Darwin believed that all living creatures were descended from just a few or one original species. Man and the apes had a common ancestor, and for all the imperfections of the geological record, there can be no doubt that in terms of skeletal structure, organs, senses, reproduction, digestive processes etc., all mammals have a vast array of common features. The inference that they are variations on a theme seems inescapable, and from this we can extrapolate all kinds of fascinating insights into the nature both of animals and of man.

One of the most important has to be the fact that the distinction I have just drawn is false. Man is an animal. It is therefore a mark of intellectual arrogance to denigrate the instincts, feelings, sensitivities and capabilities of animals as being somehow different from those of man. Mammals (I shall confine myself to these, as they are our closest relatives) can only survive by reproducing, caring for their young, feeling and responding to pain, finding food and drink, protecting themselves against their enemies, etc. If they are “programmed” to do this, then so are we. (We shall not delve here into the question of who devised the “programme”.) Our means of survival are precisely the same as those of other animals, and the idea that animals feel what we feel is not an anthropomorphic projection, because it is the other way round: in the evolutionary order of things, they came before us, i.e. we inherited the programme from them, and so we feel what they feel. An elephant mother loves its baby, nurtures, suckles, protects it just as we do, and if the baby dies, the elephant grieves. There are countless examples of animals expressing emotion, and you don’t even have to be a zoologist or a wildlife observer to experience this. Anyone who has lived with a cat or dog will know that it has feelings.

Another vital element in survival is communication. We pride ourselves on the complexities and range of our languages, but again these are only extensions of animal language. Scientists have observed that different animal sounds have different meanings, and it is known that there are sounds we cannot hear, and some may travel over vast distances. Our senses in many areas are inferior to those of other animals, and it may even be that our superior brain power has adversely affected those senses, as we do not rely on them so much. Natural selection may emphasize that which is advantageous, but perhaps it also creates a balance whereby one feature is enhanced and another shrinks. A heightened sense of smell may accompany a diminution of vision (or conversely, a diminution of vision may be compensated for by a heightened sense of smell).

The point I am making here is that we have lost sight of our animal origins, and because we have done so, we have misunderstood a huge area of our own behaviour. Before we discuss the animal nature of man, however, we should consider human influence on other animals.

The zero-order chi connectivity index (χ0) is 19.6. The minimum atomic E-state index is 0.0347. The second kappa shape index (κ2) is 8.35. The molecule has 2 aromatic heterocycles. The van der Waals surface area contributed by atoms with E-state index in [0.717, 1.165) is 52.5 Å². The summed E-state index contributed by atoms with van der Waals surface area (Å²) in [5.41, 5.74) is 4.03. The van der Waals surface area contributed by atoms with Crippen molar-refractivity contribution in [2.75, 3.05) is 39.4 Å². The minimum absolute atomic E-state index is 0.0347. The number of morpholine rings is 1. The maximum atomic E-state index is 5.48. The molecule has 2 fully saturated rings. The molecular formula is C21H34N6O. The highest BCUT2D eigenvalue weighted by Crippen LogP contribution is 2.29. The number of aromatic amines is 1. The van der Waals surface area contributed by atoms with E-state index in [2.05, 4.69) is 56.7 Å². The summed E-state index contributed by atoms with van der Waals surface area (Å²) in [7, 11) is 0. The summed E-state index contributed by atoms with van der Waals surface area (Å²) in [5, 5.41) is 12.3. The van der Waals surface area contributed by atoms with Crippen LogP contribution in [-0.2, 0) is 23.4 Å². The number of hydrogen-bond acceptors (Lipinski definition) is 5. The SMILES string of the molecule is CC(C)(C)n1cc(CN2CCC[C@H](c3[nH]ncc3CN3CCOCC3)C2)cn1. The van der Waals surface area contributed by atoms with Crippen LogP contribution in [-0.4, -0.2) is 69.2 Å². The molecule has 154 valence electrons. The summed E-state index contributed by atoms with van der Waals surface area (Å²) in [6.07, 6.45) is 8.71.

Knowing as we do that they are our fellow creatures, and share so many of our traits, we should not assume that their suffering is any different. They cannot describe their feelings in our language, but a cry of agony is the same in any language, human or animal. To inflict pain on an animal is in principle no different from inflicting pain on a human, and anyone who uses the excuse that they are different from us is merely one step away from the most appalling crimes in human history: Europeans enslaved Africans; Hitler murdered Jews; Sunnis and Shias, Tutsis and Hutus, Israelis and Palestinians slaughter one another with the same excuse. Difference is no justification for cruelty or destruction.

This is clearly an argument in support of the animal rights movement, but it needs to be tempered. Even though there can be no excuse for deliberately inflicting suffering on animals, this is not a reason to reverse processes that appear to be natural, and it most certainly is not a defence of violence to prevent violence. For an animal rights supporter to go round killing medical scientists is equivalent to a member of the Zebra Protection Society shooting lions. If we use animals for meat or for vital research, for instance in combating disease, then that is part of the whole evolutionary pattern by means of which survival depends on advantage. But on the other hand (agnostics cannot help waving the other hand), we must impose limits on our advantage if we are to maintain it. By over-exploiting or killing off other species, we will ultimately deprive ourselves not only of our own food sources, but also of the biodiversity and the ecological benefits that those species bring to our planet.

As far as our own animal nature is concerned, so caught up are we in our selfawareness that we forget what we are. It is a similar process to that by which we build streets and houses to form a city, and then forget that underneath is a layer of earth, and if we once more removed the streets and houses, there would once more be earth. We cover up nature, and we cover up ourselves. This is not to say that we do not differ from other animals, but until we recognize the common points, we shall never attain a proportionate view of ourselves or of them.

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11. Humans

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